La Trobe
Shield Kearns et al 2018 Cross-cultural education_tropicalmed-256149.pdf (1003.2 kB)

Cross-Cultural, Aboriginal Language, Discovery Education for Health Literacy and Informed Consent in a Remote Aboriginal Community in the Northern Territory, Australia

Download (1003.2 kB)
journal contribution
posted on 23.07.2021, 02:47 by Jennifer ShieldJennifer Shield, TM Kearns, J Garnggulkpuy, L Walpulay, R Gundjirryirr, L Bundhala, V Djarpanbuluwuy, RM Andrews, J Judd
Background: Education for health literacy of Australian Aboriginal people living remotely is challenging as their languages and worldviews are quite different from English language and Western worldviews. Becoming health literate depends on receiving comprehensible information in a culturally acceptable manner. Methods: The study objective was to facilitate oral health literacy through community education about scabies and strongyloidiasis, including their transmission and control, preceding an ivermectin mass drug administration (MDA) for these diseases. A discovery education approach where health concepts are connected to cultural knowledge in the local language was used. Aboriginal and non-Aboriginal educators worked collaboratively to produce an in-depth flip-chart of the relevant stories in the local language and to share them with clan elders and 27% of the population. Results: The community health education was well received. Feedback indicated that the stories were being discussed in the community and that the mode of transmission of strongyloidiasis was understood. Two-thirds of the population participated in the MDA. This study documents the principles and practice of a method of making important Western health knowledge comprehensible to Aboriginal people. This method would be applicable wherever language and culture of the people differ from language and culture of health professionals.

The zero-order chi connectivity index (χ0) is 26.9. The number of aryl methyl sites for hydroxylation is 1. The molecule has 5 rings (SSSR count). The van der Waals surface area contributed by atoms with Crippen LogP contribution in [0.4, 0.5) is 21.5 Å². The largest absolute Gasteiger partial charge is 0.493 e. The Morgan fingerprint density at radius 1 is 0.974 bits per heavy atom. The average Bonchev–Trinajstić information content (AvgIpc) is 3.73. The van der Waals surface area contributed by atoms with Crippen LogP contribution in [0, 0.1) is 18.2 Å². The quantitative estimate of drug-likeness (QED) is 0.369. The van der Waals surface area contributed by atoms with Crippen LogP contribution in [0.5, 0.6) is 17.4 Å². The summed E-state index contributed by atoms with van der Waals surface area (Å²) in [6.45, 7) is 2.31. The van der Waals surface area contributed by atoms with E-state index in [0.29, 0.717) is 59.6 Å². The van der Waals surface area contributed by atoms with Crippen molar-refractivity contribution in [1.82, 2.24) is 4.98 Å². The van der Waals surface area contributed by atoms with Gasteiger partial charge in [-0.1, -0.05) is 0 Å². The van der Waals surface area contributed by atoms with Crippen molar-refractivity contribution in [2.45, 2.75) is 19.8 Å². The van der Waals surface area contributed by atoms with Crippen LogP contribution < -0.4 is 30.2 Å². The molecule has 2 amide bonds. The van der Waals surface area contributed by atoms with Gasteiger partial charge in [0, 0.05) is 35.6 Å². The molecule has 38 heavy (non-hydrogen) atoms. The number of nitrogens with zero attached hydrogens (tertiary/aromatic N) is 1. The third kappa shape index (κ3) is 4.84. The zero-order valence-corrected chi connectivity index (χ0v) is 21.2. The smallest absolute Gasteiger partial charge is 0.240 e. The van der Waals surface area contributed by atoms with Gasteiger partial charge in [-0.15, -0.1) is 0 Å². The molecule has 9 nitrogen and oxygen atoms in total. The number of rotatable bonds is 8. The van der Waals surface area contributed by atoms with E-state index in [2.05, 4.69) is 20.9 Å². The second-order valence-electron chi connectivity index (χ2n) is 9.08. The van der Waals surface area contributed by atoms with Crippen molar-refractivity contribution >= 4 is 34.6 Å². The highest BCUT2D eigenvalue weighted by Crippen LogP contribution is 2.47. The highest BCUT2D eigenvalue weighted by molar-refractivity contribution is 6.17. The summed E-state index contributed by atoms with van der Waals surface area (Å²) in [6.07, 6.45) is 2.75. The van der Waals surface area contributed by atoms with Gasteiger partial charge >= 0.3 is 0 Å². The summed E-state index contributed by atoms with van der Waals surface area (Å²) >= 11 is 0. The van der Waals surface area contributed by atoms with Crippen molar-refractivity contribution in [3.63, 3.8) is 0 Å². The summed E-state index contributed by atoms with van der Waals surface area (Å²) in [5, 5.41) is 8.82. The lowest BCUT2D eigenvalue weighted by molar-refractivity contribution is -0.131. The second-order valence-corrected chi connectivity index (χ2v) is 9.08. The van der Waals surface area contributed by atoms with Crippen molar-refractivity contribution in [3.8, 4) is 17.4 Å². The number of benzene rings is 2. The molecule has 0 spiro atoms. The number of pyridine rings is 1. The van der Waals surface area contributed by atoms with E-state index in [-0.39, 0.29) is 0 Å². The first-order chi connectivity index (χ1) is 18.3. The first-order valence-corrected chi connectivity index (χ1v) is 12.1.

History

Publication Date

01/01/2018

Journal

Tropical Medicine and Infectious Disease

Volume

3

Issue

1

Article Number

15

Pagination

11p. (p. 1-11)

Publisher

MDPI

ISSN

2414-6366

Rights Statement

The Author reserves all moral rights over the deposited text and must be credited if any re-use occurs. Documents deposited in OPAL are the Open Access versions of outputs published elsewhere. Changes resulting from the publishing process may therefore not be reflected in this document. The final published version may be obtained via the publisher’s DOI. Please note that additional copyright and access restrictions may apply to the published version.